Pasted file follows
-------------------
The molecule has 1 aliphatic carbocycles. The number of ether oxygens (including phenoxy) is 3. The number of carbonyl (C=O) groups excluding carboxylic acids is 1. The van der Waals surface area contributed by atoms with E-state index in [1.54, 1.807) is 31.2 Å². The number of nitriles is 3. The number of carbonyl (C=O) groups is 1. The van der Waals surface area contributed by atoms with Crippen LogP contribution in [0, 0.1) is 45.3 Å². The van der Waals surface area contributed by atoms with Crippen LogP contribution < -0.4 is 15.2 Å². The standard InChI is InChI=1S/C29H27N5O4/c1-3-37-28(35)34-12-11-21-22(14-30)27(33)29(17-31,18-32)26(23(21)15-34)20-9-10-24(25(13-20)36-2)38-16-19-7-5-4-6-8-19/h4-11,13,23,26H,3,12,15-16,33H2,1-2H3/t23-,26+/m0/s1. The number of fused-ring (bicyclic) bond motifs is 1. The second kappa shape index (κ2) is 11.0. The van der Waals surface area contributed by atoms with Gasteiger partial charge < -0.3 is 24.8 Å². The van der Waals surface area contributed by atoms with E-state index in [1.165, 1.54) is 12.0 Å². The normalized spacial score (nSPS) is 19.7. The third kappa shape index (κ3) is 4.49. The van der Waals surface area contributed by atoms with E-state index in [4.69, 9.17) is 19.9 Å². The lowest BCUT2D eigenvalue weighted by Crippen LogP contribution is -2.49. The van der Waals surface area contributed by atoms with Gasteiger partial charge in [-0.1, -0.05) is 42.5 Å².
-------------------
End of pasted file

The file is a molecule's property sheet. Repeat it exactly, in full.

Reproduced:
The molecule has 1 aliphatic carbocycles. The number of ether oxygens (including phenoxy) is 3. The number of carbonyl (C=O) groups excluding carboxylic acids is 1. The van der Waals surface area contributed by atoms with E-state index in [1.54, 1.807) is 31.2 Å². The number of nitriles is 3. The number of carbonyl (C=O) groups is 1. The van der Waals surface area contributed by atoms with Crippen LogP contribution in [0, 0.1) is 45.3 Å². The van der Waals surface area contributed by atoms with Crippen LogP contribution < -0.4 is 15.2 Å². The standard InChI is InChI=1S/C29H27N5O4/c1-3-37-28(35)34-12-11-21-22(14-30)27(33)29(17-31,18-32)26(23(21)15-34)20-9-10-24(25(13-20)36-2)38-16-19-7-5-4-6-8-19/h4-11,13,23,26H,3,12,15-16,33H2,1-2H3/t23-,26+/m0/s1. The number of fused-ring (bicyclic) bond motifs is 1. The second kappa shape index (κ2) is 11.0. The van der Waals surface area contributed by atoms with Gasteiger partial charge < -0.3 is 24.8 Å². The van der Waals surface area contributed by atoms with E-state index in [1.165, 1.54) is 12.0 Å². The normalized spacial score (nSPS) is 19.7. The third kappa shape index (κ3) is 4.49. The van der Waals surface area contributed by atoms with E-state index in [4.69, 9.17) is 19.9 Å². The lowest BCUT2D eigenvalue weighted by Crippen LogP contribution is -2.49. The van der Waals surface area contributed by atoms with Gasteiger partial charge in [-0.1, -0.05) is 42.5 Å².